The results in the third column indicate that the market price of domestic services, while not significantly associated with weekday time, has a substantial and consistently positive relationship with his and her housework time on weekend days. This relationship is statistically significant at the 5% level for men in the UK (at the 12% level for men in France). The magnitude of the impact suggests that a 10% increase in the market price of domestic services increases his weekend time on housework by about 10 minutes in both countries. Though not estimated with as much precision, the magnitude of the effect is only a little less (7–9.5 minutes) for women on weekend days. The fact that the time devoted to household production at the weekend is more sensitive to market prices than the time devoted on weekdays is in accordance with our hypothesis that maids are likely a closer substitute for tasks that can be deferred/accumulated rather than tasks that must be performed every day. That the relation is more significant for men than for women suggests that men are more likely to be burdened with these tasks when maids services is more expensive—while perhaps women perform them anyway. That we find any significant association given our rough measure of the price of maid service is rather remarkable. As regards non‐labour income, only for women in France on weekend days is the presence of non‐labour income associated with a statistically significant (p‐value
As a major contribution of this analysis is its incorporation of alternative input prices in the analysis of demand for time inputs to home production, some discussion of the benefits of doing so is warranted. Not surprisingly given that his opportunity cost of time and the cost of maids services are not significant determinants in her time‐use equations, adding measures of these input prices does little to improve the fit of these equations. Adding her opportunity cost of time and the cost of maid service does, however, substantially improve the fit of his time‐use equations in both countries. R‐squared increases by between 33% (France) and 43% (UK) in the case of his weekend time, and by between 12% and 18% in the case of his weekday time. This is true including all the other covariates in both specifications.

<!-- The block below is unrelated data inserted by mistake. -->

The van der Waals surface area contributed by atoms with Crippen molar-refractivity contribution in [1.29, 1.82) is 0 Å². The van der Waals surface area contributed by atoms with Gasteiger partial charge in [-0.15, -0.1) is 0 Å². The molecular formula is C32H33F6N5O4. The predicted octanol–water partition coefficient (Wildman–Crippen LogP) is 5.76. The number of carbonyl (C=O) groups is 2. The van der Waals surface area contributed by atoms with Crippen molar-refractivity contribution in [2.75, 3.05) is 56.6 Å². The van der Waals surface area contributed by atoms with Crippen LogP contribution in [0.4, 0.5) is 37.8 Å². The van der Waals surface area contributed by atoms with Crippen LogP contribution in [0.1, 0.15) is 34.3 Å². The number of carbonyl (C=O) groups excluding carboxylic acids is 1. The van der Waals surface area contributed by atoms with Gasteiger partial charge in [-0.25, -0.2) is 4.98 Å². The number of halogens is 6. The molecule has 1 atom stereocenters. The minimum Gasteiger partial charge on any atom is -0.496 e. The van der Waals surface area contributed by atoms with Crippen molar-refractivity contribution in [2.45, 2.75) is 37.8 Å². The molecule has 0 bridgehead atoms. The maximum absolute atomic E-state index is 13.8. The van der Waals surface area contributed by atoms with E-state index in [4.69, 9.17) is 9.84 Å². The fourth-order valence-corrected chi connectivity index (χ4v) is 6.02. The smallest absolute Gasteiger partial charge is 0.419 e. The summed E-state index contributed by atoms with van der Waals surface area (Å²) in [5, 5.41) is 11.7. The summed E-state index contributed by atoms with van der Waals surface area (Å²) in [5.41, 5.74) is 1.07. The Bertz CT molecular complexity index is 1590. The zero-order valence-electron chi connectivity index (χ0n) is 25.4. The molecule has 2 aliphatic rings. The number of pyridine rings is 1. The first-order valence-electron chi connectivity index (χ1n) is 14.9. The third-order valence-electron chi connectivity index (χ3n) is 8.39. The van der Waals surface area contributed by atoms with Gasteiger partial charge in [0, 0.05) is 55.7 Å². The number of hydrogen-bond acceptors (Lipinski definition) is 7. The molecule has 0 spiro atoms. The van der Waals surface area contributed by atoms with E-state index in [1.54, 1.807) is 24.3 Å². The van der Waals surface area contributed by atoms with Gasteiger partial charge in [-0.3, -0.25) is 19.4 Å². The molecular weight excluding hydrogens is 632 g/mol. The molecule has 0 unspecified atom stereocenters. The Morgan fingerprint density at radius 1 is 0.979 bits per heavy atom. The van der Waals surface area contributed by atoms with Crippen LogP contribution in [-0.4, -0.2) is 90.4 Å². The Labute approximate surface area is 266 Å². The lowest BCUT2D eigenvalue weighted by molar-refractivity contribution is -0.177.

All told, relatively few of the other covariates are statistically significant. The general lack of significance in the male housework equations is not new in the literature (see Hersch and Stratton 1997; Friedberg and Webb 2007). By contrast, household composition (as measured by the presence of children of various ages and the presence of other adults) is highly statistically significantly associated with her weekday time in both countries, and to a lesser extent with her weekend time in the UK. The magnitude of the effect of children is larger in the UK, perhaps because of the more widespread enrolment of young children in childcare and the longer school day in France. In addition, these results indicate that French women spend much more time on housework than their British peers, and that French but not British households with children are significantly more likely to have maids services. Cohabiting couples are less likely to have a dishwasher in both countries, and cohabiting women in both countries perform less housework on weekdays. Cohabiting women in France also report significantly less housework at the weekend, while cohabiting men in France report significantly more time on housework on weekdays. This cohabitation effect may be evidence that cohabiting women have more bargaining power in France.
Finally, this formulation allows us to estimate cross‐equation correlations between the unobservables (see Table 4). As discussed earlier, all these correlation terms will tend to be positive if household preference regarding domestic services is an important component of the residual. Although households that are more likely to have maids services for unobserved reasons are also significantly more likely to have a dishwasher for unobserved reasons, there are more significant negative than positive correlations, suggesting that the residuals are likely not primarily driven by common household preferences. Several alternative explanations receive some support.